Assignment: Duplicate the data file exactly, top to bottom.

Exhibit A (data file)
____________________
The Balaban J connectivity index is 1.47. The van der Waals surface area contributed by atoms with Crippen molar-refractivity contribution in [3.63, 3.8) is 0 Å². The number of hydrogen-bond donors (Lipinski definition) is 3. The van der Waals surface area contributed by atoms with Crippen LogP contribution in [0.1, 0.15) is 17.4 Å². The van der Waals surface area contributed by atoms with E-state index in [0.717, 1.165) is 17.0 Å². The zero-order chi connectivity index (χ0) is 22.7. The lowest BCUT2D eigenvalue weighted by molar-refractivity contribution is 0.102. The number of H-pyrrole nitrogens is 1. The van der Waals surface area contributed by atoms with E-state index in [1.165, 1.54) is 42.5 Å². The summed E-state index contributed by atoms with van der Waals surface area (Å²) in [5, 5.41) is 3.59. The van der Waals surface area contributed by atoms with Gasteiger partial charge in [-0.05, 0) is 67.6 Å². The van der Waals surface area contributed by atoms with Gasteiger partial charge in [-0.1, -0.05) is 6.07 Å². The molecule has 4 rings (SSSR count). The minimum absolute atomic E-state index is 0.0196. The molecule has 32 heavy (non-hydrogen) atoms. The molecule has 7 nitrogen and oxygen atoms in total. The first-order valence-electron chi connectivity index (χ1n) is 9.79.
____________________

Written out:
The Balaban J connectivity index is 1.47. The van der Waals surface area contributed by atoms with Crippen molar-refractivity contribution in [3.63, 3.8) is 0 Å². The number of hydrogen-bond donors (Lipinski definition) is 3. The van der Waals surface area contributed by atoms with Crippen LogP contribution in [0.1, 0.15) is 17.4 Å². The van der Waals surface area contributed by atoms with E-state index in [0.717, 1.165) is 17.0 Å². The zero-order chi connectivity index (χ0) is 22.7. The lowest BCUT2D eigenvalue weighted by molar-refractivity contribution is 0.102. The number of H-pyrrole nitrogens is 1. The van der Waals surface area contributed by atoms with E-state index in [1.165, 1.54) is 42.5 Å². The summed E-state index contributed by atoms with van der Waals surface area (Å²) in [5, 5.41) is 3.59. The van der Waals surface area contributed by atoms with Gasteiger partial charge in [-0.05, 0) is 67.6 Å². The van der Waals surface area contributed by atoms with Gasteiger partial charge in [-0.1, -0.05) is 6.07 Å². The molecule has 4 rings (SSSR count). The minimum absolute atomic E-state index is 0.0196. The molecule has 32 heavy (non-hydrogen) atoms. The molecule has 7 nitrogen and oxygen atoms in total. The first-order valence-electron chi connectivity index (χ1n) is 9.79.